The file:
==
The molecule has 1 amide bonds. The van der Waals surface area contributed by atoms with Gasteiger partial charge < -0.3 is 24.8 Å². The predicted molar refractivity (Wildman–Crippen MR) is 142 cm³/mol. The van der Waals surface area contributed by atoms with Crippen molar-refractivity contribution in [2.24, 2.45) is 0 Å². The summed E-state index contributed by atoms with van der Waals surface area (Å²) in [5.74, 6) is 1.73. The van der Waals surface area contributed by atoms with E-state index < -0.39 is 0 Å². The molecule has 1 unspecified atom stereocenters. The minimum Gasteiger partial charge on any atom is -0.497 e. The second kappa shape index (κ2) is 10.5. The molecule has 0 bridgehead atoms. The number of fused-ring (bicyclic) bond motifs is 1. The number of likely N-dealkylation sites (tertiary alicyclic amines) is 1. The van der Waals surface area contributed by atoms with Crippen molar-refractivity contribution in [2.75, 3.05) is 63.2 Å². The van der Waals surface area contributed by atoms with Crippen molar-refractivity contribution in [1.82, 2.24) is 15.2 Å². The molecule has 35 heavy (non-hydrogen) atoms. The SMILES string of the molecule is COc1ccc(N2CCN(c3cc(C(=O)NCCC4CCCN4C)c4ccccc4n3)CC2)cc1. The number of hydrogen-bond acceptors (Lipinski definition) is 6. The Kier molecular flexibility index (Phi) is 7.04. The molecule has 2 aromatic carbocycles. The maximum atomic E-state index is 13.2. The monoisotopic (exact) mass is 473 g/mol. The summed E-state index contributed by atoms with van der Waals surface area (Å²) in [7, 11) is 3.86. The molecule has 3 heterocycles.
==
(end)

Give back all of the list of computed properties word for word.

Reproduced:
The molecule has 1 amide bonds. The van der Waals surface area contributed by atoms with Gasteiger partial charge < -0.3 is 24.8 Å². The predicted molar refractivity (Wildman–Crippen MR) is 142 cm³/mol. The van der Waals surface area contributed by atoms with Crippen molar-refractivity contribution in [2.24, 2.45) is 0 Å². The summed E-state index contributed by atoms with van der Waals surface area (Å²) in [5.74, 6) is 1.73. The van der Waals surface area contributed by atoms with E-state index < -0.39 is 0 Å². The molecule has 1 unspecified atom stereocenters. The minimum Gasteiger partial charge on any atom is -0.497 e. The second kappa shape index (κ2) is 10.5. The molecule has 0 bridgehead atoms. The number of fused-ring (bicyclic) bond motifs is 1. The number of likely N-dealkylation sites (tertiary alicyclic amines) is 1. The van der Waals surface area contributed by atoms with Crippen molar-refractivity contribution in [2.75, 3.05) is 63.2 Å². The van der Waals surface area contributed by atoms with Crippen molar-refractivity contribution in [1.82, 2.24) is 15.2 Å². The molecule has 35 heavy (non-hydrogen) atoms. The SMILES string of the molecule is COc1ccc(N2CCN(c3cc(C(=O)NCCC4CCCN4C)c4ccccc4n3)CC2)cc1. The number of hydrogen-bond acceptors (Lipinski definition) is 6. The Kier molecular flexibility index (Phi) is 7.04. The molecule has 2 aromatic carbocycles. The maximum atomic E-state index is 13.2. The monoisotopic (exact) mass is 473 g/mol. The summed E-state index contributed by atoms with van der Waals surface area (Å²) in [7, 11) is 3.86. The molecule has 3 heterocycles.